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Ongoing demolition rolls out at the former General Motors facility in Janesville. The plant site’s owner, Commercial Development Company, plans an open house Tuesday to detail ‘preliminary’ redevelopment plans for the 250-acre industrial site.

JANESVILLE

The owner of the former GM plant property plans to unveil “preliminary” redevelopment plans for the 250-acre site at a public open house Tuesday.

Commercial Development Company continues its months-long work demolishing the gargantuan set of auto manufacturing buildings that only months ago had a more than 4 million-square-foot footprint on the GM property on Janesville’s south side.

Now, more than a third of the property has been cleared from GM’s former manufacturing plant site.

St. Louis-based Commercial Development plans to give local residents a peek Tuesday at redevelopment concepts developed over the last several months by local firms Angus-Young Associates, RH Batterman and Co. and Ayres Associates.

Commercial Development, a brownfield redevelopment company that bought the GM site last December, has cleared and redeveloped dozens of plant properties similar to Janesville’s. The company has said it intends to clean up the GM site and ready it for market for multiple industrial developments.

The city established an overlay district around the former GM site after GM put the plant up for sale in late 2015. The overlay district spells out rules for what can be developed on the property after it’s cleared.

The plans were being readied in part to satisfy city of Janesville requirements that a new owner ready a redevelopment concept for the site. Officials involved in the process say the plans would make way for Commercial Development marketing for redevelopment specific parcels of the 114-acre GM plant site and the 112-acre auto haul-away yard just south known as the JATCO site.

On Tuesday, Commercial Development plans to give the public results of a survey it made available to allow residents to give feedback on how the site might be reused. At the meeting, the company will seek further input on future use of the site, Commercial Development’s Executive Vice President John Fonke said in a statement.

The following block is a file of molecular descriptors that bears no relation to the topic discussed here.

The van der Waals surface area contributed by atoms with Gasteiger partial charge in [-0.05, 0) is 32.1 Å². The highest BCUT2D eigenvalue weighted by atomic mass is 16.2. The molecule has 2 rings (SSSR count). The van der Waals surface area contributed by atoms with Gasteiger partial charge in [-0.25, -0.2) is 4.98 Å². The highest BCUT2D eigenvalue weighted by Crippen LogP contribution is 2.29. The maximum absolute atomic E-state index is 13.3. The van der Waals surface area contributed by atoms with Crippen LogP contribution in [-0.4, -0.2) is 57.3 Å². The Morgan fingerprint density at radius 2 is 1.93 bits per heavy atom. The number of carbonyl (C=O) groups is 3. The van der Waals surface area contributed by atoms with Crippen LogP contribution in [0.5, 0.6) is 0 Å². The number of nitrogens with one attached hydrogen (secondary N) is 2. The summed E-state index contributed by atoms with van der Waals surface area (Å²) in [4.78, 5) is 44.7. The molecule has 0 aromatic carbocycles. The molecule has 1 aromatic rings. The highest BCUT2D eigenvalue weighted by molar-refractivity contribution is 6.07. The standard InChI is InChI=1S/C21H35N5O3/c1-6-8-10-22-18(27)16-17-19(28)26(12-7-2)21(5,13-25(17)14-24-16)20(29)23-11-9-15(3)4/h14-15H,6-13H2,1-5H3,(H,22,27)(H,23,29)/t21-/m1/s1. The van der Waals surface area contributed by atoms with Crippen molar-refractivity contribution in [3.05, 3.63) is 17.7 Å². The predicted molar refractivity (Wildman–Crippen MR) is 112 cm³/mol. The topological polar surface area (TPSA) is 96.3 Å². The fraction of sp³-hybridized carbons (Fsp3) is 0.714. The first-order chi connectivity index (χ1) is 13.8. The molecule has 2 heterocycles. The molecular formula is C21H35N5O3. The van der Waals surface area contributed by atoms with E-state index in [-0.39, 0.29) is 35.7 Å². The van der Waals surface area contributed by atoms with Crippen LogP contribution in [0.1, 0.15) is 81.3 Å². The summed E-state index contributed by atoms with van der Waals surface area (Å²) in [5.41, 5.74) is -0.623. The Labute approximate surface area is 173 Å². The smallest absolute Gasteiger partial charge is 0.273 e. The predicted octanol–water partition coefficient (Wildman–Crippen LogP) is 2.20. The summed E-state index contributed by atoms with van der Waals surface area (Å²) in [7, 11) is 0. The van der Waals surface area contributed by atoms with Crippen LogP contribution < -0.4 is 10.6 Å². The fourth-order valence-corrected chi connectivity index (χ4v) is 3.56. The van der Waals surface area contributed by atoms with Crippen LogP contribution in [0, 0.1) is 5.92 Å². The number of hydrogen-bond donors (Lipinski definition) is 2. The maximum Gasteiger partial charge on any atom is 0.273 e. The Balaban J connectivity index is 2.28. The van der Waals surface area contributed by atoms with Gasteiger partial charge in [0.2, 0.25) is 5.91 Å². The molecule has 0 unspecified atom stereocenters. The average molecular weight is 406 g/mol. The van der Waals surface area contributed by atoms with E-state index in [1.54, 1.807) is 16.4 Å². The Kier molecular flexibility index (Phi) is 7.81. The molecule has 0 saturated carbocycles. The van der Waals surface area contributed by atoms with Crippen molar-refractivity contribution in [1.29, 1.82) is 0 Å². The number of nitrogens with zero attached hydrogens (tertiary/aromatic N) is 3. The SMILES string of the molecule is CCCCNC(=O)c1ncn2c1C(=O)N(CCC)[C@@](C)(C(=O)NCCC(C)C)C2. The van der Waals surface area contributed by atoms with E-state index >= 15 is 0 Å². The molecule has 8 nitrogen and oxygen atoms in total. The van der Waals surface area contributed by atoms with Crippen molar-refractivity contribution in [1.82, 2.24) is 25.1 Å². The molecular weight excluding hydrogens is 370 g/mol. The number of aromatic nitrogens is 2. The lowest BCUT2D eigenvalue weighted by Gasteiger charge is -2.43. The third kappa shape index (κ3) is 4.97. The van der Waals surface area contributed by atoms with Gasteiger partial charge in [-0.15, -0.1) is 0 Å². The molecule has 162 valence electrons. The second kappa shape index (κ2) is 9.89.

Some areas of the mammoth plant property have been cleared near large rail spurs.

City economic development officials, Commercial Development and McGuire Mears-Coldwell Banker Commercial, a broker for the site, have said the site’s built-in rail service is expected to be a major selling point in redevelopment of the property.

Leading up to Tuesday, Commercial Development hasn’t made public any specific details of its redevelopment plan, including an idea of how the site could be split up into parcels.

Joe Stadelman, president of Angus-Young Associates has said his Janesville firm was working on a set of plans that could provide “flexibility” and give multiple options for parcel size.

Stadelman last week said Commercial Development considers Tuesday’s open house important because it would allow for continued feedback from Janesville residents and economic development stakeholders on the site’s redevelopment.

Bill Mears, the local commercial real estate broker who is helping Commercial Development market the GM site, said people who come to the open house should expect to see plans that would look similar to local industrial parks that area municipalities, including the city of Janesville, have set up for re-development.

Mears’s firm has been marketing the site as the “General Motors Redevelopment Campus,” with an advertised price tag of $15.72 million. The main GM plant site had been listed at $7.46 million and the JATCO site, which is mostly clear of buildings, at $7.33 million.

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